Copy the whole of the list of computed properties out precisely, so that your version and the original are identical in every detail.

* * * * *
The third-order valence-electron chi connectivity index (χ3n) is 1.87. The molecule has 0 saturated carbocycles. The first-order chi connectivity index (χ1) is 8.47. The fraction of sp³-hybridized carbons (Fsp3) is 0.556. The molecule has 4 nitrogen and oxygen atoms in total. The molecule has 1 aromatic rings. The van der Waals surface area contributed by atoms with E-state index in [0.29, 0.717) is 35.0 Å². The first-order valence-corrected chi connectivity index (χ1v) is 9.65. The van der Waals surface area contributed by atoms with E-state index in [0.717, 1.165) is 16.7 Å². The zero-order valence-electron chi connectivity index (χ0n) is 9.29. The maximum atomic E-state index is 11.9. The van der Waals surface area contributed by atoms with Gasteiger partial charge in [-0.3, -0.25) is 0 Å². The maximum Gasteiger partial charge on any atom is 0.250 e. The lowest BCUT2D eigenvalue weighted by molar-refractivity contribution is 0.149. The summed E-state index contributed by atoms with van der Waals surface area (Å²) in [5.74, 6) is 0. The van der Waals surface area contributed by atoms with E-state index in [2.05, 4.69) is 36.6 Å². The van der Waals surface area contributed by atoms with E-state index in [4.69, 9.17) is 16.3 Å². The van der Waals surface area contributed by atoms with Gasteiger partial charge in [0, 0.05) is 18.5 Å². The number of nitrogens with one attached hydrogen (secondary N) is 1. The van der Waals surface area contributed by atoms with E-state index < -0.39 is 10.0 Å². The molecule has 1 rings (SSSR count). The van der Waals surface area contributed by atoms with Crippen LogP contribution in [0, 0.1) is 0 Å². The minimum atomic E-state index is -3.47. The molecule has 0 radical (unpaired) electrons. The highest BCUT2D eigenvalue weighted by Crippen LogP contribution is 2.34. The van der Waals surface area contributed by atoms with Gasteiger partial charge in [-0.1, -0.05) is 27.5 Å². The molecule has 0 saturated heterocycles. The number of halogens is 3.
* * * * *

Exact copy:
The third-order valence-electron chi connectivity index (χ3n) is 1.87. The molecule has 0 saturated carbocycles. The first-order chi connectivity index (χ1) is 8.47. The fraction of sp³-hybridized carbons (Fsp3) is 0.556. The molecule has 4 nitrogen and oxygen atoms in total. The molecule has 1 aromatic rings. The van der Waals surface area contributed by atoms with E-state index in [0.29, 0.717) is 35.0 Å². The first-order valence-corrected chi connectivity index (χ1v) is 9.65. The van der Waals surface area contributed by atoms with E-state index in [0.717, 1.165) is 16.7 Å². The zero-order valence-electron chi connectivity index (χ0n) is 9.29. The maximum atomic E-state index is 11.9. The van der Waals surface area contributed by atoms with Gasteiger partial charge in [-0.3, -0.25) is 0 Å². The maximum Gasteiger partial charge on any atom is 0.250 e. The lowest BCUT2D eigenvalue weighted by molar-refractivity contribution is 0.149. The summed E-state index contributed by atoms with van der Waals surface area (Å²) in [5.74, 6) is 0. The van der Waals surface area contributed by atoms with E-state index in [2.05, 4.69) is 36.6 Å². The van der Waals surface area contributed by atoms with E-state index in [4.69, 9.17) is 16.3 Å². The van der Waals surface area contributed by atoms with Gasteiger partial charge in [0, 0.05) is 18.5 Å². The number of nitrogens with one attached hydrogen (secondary N) is 1. The van der Waals surface area contributed by atoms with E-state index < -0.39 is 10.0 Å². The molecule has 1 rings (SSSR count). The van der Waals surface area contributed by atoms with Crippen LogP contribution in [0, 0.1) is 0 Å². The minimum atomic E-state index is -3.47. The molecule has 0 radical (unpaired) electrons. The highest BCUT2D eigenvalue weighted by Crippen LogP contribution is 2.34. The van der Waals surface area contributed by atoms with Gasteiger partial charge in [-0.1, -0.05) is 27.5 Å². The molecule has 0 saturated heterocycles. The number of halogens is 3.